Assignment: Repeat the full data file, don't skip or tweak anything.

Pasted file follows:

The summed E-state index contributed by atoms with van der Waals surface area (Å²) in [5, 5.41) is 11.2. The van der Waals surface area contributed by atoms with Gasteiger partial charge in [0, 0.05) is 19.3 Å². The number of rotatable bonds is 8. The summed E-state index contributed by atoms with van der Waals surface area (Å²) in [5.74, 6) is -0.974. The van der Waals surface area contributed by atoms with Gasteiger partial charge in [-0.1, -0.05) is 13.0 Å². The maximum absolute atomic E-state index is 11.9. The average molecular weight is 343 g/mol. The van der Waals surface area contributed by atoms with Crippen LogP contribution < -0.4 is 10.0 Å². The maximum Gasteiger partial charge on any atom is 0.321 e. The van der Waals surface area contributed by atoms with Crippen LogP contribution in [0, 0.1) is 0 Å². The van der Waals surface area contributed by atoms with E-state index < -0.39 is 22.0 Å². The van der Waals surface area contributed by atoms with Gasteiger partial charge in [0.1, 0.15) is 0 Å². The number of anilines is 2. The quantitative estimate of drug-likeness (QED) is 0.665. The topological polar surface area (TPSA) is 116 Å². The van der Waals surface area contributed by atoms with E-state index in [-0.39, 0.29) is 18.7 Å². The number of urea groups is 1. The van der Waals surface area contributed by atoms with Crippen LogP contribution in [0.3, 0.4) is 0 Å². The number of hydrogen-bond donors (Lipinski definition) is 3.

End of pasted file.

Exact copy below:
The summed E-state index contributed by atoms with van der Waals surface area (Å²) in [5, 5.41) is 11.2. The van der Waals surface area contributed by atoms with Gasteiger partial charge in [0, 0.05) is 19.3 Å². The number of rotatable bonds is 8. The summed E-state index contributed by atoms with van der Waals surface area (Å²) in [5.74, 6) is -0.974. The van der Waals surface area contributed by atoms with Gasteiger partial charge in [-0.1, -0.05) is 13.0 Å². The maximum absolute atomic E-state index is 11.9. The average molecular weight is 343 g/mol. The van der Waals surface area contributed by atoms with Crippen LogP contribution < -0.4 is 10.0 Å². The maximum Gasteiger partial charge on any atom is 0.321 e. The van der Waals surface area contributed by atoms with Crippen LogP contribution in [0, 0.1) is 0 Å². The van der Waals surface area contributed by atoms with E-state index < -0.39 is 22.0 Å². The van der Waals surface area contributed by atoms with Gasteiger partial charge in [0.1, 0.15) is 0 Å². The number of anilines is 2. The quantitative estimate of drug-likeness (QED) is 0.665. The topological polar surface area (TPSA) is 116 Å². The van der Waals surface area contributed by atoms with E-state index in [-0.39, 0.29) is 18.7 Å². The number of urea groups is 1. The van der Waals surface area contributed by atoms with Crippen LogP contribution in [0.3, 0.4) is 0 Å². The number of hydrogen-bond donors (Lipinski definition) is 3.